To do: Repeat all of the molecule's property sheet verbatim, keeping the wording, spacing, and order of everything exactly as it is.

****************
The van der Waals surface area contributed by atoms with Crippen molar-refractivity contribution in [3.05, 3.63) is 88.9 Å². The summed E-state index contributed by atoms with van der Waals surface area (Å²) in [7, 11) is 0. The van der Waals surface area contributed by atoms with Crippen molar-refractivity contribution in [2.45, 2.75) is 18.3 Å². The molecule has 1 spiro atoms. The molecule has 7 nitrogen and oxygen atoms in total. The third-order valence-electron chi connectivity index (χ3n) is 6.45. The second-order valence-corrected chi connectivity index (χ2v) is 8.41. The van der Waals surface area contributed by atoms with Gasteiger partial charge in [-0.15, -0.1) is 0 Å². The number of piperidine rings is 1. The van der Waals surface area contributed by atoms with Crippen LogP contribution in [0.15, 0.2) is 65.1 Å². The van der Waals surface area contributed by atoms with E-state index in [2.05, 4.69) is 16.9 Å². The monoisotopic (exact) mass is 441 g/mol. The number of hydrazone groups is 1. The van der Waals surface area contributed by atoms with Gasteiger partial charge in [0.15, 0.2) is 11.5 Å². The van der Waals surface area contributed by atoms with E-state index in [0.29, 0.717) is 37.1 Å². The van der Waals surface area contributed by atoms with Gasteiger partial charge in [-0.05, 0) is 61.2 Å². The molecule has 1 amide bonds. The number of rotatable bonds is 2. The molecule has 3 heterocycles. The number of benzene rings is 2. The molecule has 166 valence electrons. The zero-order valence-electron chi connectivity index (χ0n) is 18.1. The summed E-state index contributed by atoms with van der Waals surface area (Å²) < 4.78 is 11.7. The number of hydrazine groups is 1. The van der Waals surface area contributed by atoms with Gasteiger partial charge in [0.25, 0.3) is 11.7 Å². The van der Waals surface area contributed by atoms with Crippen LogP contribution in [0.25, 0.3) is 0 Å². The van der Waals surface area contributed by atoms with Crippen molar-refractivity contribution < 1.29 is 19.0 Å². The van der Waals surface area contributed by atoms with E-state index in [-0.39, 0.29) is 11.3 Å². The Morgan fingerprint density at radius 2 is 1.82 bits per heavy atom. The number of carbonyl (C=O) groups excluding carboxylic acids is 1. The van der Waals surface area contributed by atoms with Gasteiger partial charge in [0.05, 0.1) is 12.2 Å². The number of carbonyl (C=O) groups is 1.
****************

The van der Waals surface area contributed by atoms with Crippen molar-refractivity contribution in [3.05, 3.63) is 88.9 Å². The summed E-state index contributed by atoms with van der Waals surface area (Å²) in [7, 11) is 0. The van der Waals surface area contributed by atoms with Crippen molar-refractivity contribution in [2.45, 2.75) is 18.3 Å². The molecule has 1 spiro atoms. The molecule has 7 nitrogen and oxygen atoms in total. The third-order valence-electron chi connectivity index (χ3n) is 6.45. The second-order valence-corrected chi connectivity index (χ2v) is 8.41. The van der Waals surface area contributed by atoms with Gasteiger partial charge in [-0.15, -0.1) is 0 Å². The number of piperidine rings is 1. The van der Waals surface area contributed by atoms with Crippen LogP contribution in [0.15, 0.2) is 65.1 Å². The van der Waals surface area contributed by atoms with E-state index in [2.05, 4.69) is 16.9 Å². The monoisotopic (exact) mass is 441 g/mol. The number of hydrazone groups is 1. The van der Waals surface area contributed by atoms with Gasteiger partial charge in [0.15, 0.2) is 11.5 Å². The van der Waals surface area contributed by atoms with E-state index in [0.29, 0.717) is 37.1 Å². The van der Waals surface area contributed by atoms with Gasteiger partial charge in [-0.05, 0) is 61.2 Å². The molecule has 1 amide bonds. The number of rotatable bonds is 2. The molecule has 3 heterocycles. The number of benzene rings is 2. The molecule has 166 valence electrons. The zero-order valence-electron chi connectivity index (χ0n) is 18.1. The summed E-state index contributed by atoms with van der Waals surface area (Å²) < 4.78 is 11.7. The number of hydrazine groups is 1. The van der Waals surface area contributed by atoms with Gasteiger partial charge in [0.25, 0.3) is 11.7 Å². The van der Waals surface area contributed by atoms with Crippen LogP contribution in [0.25, 0.3) is 0 Å². The van der Waals surface area contributed by atoms with Crippen molar-refractivity contribution < 1.29 is 19.0 Å². The van der Waals surface area contributed by atoms with E-state index in [-0.39, 0.29) is 11.3 Å². The Morgan fingerprint density at radius 2 is 1.82 bits per heavy atom. The number of carbonyl (C=O) groups excluding carboxylic acids is 1. The van der Waals surface area contributed by atoms with Gasteiger partial charge in [0.05, 0.1) is 12.2 Å². The number of carbonyl (C=O) groups is 1.